If they really want to add weight to the stories (and future fake deaths), they're going to have to kill someone for real. Even in the Comics universe, characters get killed off for years at a time before someone brings them back through cloning or some other means. The only "real" death we've gotten so far has been Quicksilver in the MCU,  but he was introduced and killed off in one movie, so his death didn't really have much of an impact on the universe as a whole.



Marvel gets a lot of praise for making consistently excellent films, but one of the major criticisms that has followed them from the beginning is their tendency for under-developed villains, so it might be the right time for a villain-focused movie. The popular choice for this concept has been Tom Hiddleston's Loki, due to the fact that his character already has the most depth, and audiences are familiar with him.

However, it might be a good time to bring in a new face. Marvel now has the rights to use Venom from the Spider-Man universe, who's one of Spidey's most popular villains and has carried his own comic series in the past. If Marvel ever gets the rights to Doctor Doom back from Fox, he could be introduced in his own film. he could then be built up to be the villain of an entire Phase, rather than just sprinkled throughout as they've done with Thanos.


7. Genre Bending

Marvel has already dipped into this with "Captain America: The Winter Soldier" which had the makeup of a legitimate spy thriller, and a "Black Widow" solo film will almost have to be a straight spy thriller. Scott Derrickson, director of "Doctor Strange," promised that elements of it would feel like a horror movie, but the final result didn't really get that across. Even "Ant-Man" might be considered to be leaning more to a straight comedy than a traditional superhero film.

Marvel would do well to double-down on this strategy and make certain hero films transcend being "just a superhero movie" and being labeled as formulaic, which has been another constant criticism of Marvel films since Phase One. Scott Derrickson recently said that he wants Nightmare to be the main antagonist of "Doctor Strange 2," which gives him the opportunity to deliver the elements of a horror film that his resumé showcases.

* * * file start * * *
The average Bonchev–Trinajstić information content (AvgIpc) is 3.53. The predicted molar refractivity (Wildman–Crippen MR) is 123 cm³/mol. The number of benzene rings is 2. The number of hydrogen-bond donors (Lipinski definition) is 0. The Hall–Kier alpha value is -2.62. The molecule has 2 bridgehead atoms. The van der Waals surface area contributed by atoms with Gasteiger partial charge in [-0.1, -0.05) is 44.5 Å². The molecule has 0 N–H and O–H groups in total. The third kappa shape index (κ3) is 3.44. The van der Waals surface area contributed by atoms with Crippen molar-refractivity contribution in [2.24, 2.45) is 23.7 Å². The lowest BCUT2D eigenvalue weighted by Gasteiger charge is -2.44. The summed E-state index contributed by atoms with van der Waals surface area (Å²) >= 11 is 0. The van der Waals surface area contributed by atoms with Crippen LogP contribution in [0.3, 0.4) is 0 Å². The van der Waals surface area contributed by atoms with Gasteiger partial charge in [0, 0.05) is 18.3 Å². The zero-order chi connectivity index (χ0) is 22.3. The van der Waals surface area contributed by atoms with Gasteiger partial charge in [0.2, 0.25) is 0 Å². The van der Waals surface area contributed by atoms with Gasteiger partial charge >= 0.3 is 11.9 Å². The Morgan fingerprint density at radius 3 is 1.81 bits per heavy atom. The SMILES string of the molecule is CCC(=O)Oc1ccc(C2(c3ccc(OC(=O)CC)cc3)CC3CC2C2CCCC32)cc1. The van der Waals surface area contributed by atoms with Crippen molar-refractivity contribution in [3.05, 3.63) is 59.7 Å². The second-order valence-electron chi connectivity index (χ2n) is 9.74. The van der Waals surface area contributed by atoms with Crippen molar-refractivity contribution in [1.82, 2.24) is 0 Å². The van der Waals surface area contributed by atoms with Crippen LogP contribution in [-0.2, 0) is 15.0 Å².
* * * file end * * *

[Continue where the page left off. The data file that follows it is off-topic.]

8. Team-up

"Thor: Ragnarok" is going to have Thor and Hulk team-up (with a little bit of Doctor Strange as well). The trailer for "Spider-Man: Homecoming" showed Spidey teaming up with Iron Man for some kind of action sequence, which is a brilliant marketing tactic, especially for characters who don't always kill it at the box office like Thor. Having a two- or three-person team-up gives them a chance to really develop interpersonal relationships between characters and tell smaller stories with more than one hero.

In the comics, many characters have close friendships or even romantic relationships, which can't be properly developed and explored in the massive team-up films. Black Widow and Hawkeye have been ripe for a team-up film since they discussed their black ops history in "The Avengers," and Tony Stark and Bruce Banner have had little moments where they get to be science bros in the "Avengers" movies. Beyond these little glimpses, though, it's hard to tell if there are any real friendships among the Avengers.


9. Secret Wars

How could Kevin Feige top "Infinity War?" With "Secret Wars," that's how. In the modern Marvel Universe, we have one event after another always promising to have drastic consequences that will change the universe forever, but then things go back a few months later. The original "Secret Wars," written by Jim Layton and penciled by Mike Zeck and Bob Layton, really did change the Marvel Universe forever.

"Secret Wars" transported all of Earth's greatest heroes and villains to a place called Battleworld, where they were forced to fight against each other in the insane contest of a mad god. It gave us the villains Titania and Volcana, as well as the black suit symbiote that would eventually go on to attach to Eddie Brock and become Venom. "Secret Wars" also introduced the Beyonder, a nearly omnipotent cosmic being and one of the most powerful entities in the Marvel Universe, who would easily make a worthy follow-up to Thanos and the Infinity Gauntlet.


10. Black Suit Spidey

Giving Spider-Man his black symbiote suit would be a natural extension of a Secret Wars story, and after the heavily criticized use of it in "Spider-Man 3," it deserves to be done right. The symbiote that would later go on to create Venom was originally picked up on Battleworld by Peter Parker. After "Secret Wars" Spider-Man brought the black suit back to Earth with him and fought crime with it. It gave him the ability to produce limitless organic webbing and mimic any clothing he wanted, so he never had to remove it.

The sentient symbiote began to care deeply for Peter Parker and though he tried to discard the suit several times, it kept attempting to reattach to Parker and form a permanent bond; that is, until he went up to a bell tower and used the sonic waves to drive the symbiote away. After being rejected by Spider-Man, it attached itself to Eddie Brock, who was also wronged by Parker, and they united with the common goal of killing Spider-Man.